A Global Crustal Model
This global model of the Earth’s crust based on seismic refraction data published in the period 1948-1995 and a detailed compilation of ice and sediment thickness. A total of 560 seismic refraction measurement have been used to determine the crustal structure on continents and their margins. Oceanic crust is modeled with both a standard model for normal oceanic crust, and variants for non-standard regions, such as oceanic plateaus. Our model (CRUST 5.1) consists of 2,592 5 x 5 degree tiles in which the crust and uppermost mantle are described by eight layers: (1) ice, (2) water, (3) soft sediments, (4) hard sediments, (5) crystalline upper, (6) middle, and (7) lower crust, and (8) uppermost mantle. Topography and bathymetry are adopted from a standard database (ETOPO5). Compressional wave velocity in each layer is based on field measurements, and shear wave velocity and density are estimated using recently published empirical Vp-Vs and Vp-density relationships. (see crustal type)
A new aspect of this compilation is the use of statistics to predict crustal structure in areas without field measurements. In these unmeasured areas, the thickness of ice, water and sediments is taken from published compilations, and the velocity structure of the crystalline crust and uppermost mantle is estimated from the statistical average of regions with a similar crustal age and tectonic setting.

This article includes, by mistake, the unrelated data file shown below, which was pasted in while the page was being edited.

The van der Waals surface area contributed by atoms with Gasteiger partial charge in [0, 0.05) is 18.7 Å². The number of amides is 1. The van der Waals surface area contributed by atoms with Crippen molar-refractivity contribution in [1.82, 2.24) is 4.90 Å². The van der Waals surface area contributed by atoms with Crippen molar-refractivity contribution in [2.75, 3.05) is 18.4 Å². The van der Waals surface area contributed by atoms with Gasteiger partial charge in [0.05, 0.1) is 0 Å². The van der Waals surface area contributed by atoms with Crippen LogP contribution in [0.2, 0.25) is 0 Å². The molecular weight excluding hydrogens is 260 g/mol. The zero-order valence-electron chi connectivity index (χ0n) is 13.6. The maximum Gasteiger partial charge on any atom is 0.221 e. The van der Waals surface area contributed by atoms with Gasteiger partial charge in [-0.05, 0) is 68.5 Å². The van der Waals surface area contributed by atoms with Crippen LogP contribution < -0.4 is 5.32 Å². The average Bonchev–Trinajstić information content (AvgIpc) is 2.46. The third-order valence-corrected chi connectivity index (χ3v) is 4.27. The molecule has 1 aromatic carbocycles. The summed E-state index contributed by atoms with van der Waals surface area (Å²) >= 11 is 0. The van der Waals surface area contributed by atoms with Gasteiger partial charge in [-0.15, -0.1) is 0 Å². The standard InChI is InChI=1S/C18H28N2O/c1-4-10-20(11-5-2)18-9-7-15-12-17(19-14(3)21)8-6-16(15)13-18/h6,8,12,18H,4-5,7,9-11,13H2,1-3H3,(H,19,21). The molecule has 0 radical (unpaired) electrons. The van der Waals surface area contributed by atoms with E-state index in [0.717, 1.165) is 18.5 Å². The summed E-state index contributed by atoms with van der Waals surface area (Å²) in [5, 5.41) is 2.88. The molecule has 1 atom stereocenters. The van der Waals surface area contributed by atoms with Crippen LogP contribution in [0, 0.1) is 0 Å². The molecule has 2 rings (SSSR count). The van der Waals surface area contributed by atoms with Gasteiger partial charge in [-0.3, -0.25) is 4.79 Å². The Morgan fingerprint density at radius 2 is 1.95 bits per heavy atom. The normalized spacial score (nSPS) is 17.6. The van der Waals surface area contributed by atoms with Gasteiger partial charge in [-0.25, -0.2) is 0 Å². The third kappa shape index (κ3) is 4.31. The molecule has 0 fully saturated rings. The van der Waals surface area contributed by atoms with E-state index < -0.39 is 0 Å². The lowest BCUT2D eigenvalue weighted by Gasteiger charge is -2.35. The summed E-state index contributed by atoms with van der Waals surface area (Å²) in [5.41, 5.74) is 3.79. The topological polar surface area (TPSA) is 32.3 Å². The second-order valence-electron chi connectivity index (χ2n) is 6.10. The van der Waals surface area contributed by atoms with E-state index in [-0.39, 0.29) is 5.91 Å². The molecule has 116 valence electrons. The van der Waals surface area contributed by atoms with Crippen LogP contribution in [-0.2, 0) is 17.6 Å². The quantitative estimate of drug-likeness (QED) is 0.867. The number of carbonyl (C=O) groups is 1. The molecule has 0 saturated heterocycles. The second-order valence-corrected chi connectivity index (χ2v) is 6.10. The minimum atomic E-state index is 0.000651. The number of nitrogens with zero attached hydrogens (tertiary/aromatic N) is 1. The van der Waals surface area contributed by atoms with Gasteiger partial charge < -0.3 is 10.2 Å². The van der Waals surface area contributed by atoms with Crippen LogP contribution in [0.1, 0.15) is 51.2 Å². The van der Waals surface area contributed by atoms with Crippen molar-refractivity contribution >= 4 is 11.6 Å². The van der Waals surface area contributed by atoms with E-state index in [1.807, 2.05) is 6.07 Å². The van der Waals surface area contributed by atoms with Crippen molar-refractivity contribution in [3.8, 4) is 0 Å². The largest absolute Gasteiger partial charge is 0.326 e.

Our crustal model differs from previous models in that: (1) the thickness and seismic/density structure of sedimentary basins is accounted for more completely; (2) the velocity structure of unmeasured regions is estimated using a significantly larger database of crustal structure; (3) the compressional wave, shear wave, and density structure have been explicitly specified using newly available constraints from field and laboratory studies. We compare surface wave phase velocities predicted by our model with observations. There is close agreement between observed and predicted Love waves with a period of 40 s. These phases are primarily sensitive to the shear velocity and density structure in the upper 40 km. (see also Rayleigh wave anomalies) Our global crustal model is a significant improvement over previous models and is applicable to a wide range of geophysical calculations of Earth structure. We illustrate this with a simple calculation of crustal isostacy that shows good agreement between predicted and real topography, the difference (residual topography) mainly being due to lateral variations in the density of the uppermost mantle.